We have all seen the horrifying video. Aroldis Chapman could have been killed. By the time he finished his follow through, the ball was right in his face. It’s nobody’s fault. It’s not a springboard for changes to the game.
Chapman had surgery to put a plate in his head. Despite any projections, I would not expect to see him in a game until the end of June, maybe even after the All-Star Break.
Other than a temporary fill-in because of injury, the Reds had two shortstops until I was 30 years old. Dave Concepcion played shortstop for the Big Red Machine and turned the reigns over to Barry Larkin in the mid-80s.
Both were team captains and spent their entire career in Cincinnati. The Reds have announced that they will throw out simultaneous first pitches on Opening Day.
Here we go again…
Brandon Phillips has been busy telling the media that he isn’t taking to the media. Say what? To clarify, Phillips was talking to a national reporter about the Cincinnati beat writers. He has decided to give the writers that follow the team the proverbial silent treatment.
Being a beat writer is a tough gig. You must develop a relationship with players so that they will talk with you. On the other hand, you must be honest and objective to maintain journalistic integrity. I think the guys that cover the Reds do a pretty good job. I don’t feel any of them have been unfair to Phillips.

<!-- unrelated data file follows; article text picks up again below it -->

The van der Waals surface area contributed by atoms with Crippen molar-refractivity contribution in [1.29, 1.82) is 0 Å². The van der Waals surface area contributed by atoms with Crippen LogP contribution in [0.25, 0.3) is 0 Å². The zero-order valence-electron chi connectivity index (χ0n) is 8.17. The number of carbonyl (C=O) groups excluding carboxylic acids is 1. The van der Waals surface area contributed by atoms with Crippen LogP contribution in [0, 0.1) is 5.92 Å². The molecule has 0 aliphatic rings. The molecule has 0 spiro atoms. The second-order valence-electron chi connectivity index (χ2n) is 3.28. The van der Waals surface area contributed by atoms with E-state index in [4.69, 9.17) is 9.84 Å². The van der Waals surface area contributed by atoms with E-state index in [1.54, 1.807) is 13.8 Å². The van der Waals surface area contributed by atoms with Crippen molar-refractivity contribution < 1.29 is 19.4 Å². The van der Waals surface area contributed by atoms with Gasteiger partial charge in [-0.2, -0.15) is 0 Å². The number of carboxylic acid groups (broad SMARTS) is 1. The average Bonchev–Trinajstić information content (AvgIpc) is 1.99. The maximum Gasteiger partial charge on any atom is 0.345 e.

I follow the Reds as closely as anyone and think I am very objective when it comes to criticizing the team. Defensively, Phillips is the best second baseman in baseball. He is a slightly above average offensive player. I enjoy watching him play and am glad he is a member of the Reds.
The problem is that I don’t understand what he wants to come from this local media blackout. Who benefits? It makes him look bad. The writers will either choose to completely ignore him or focus on the negative fact that he won’t interact. Either way, it can only create more tension and focus on things other than baseball. When Opening Day is less than a month away, that is not good.
The Reds have once again proven that the “small market” label used by many sports teams is nothing more than an excuse.
In 2012, fans were preparing for the worst, fearing that two of their stars would skip town for a long-term contract and bag o’ cash. Brandon Phillips and Joey Votto were outgrowing Cincinnati and the small-town Reds. Could the Reds possibly scrape up the money to sign one of them? After Votto agreed to the biggest contract in club history, Phillips signed a six-year deal for big money.
The Reds have inked Homer Bailey to a six-year, $105 million contract. The 27-year old has developed into the pitcher that the club and fans have been waiting on. I really like this deal. Bailey has his moments, but he is a workhorse with immense talent.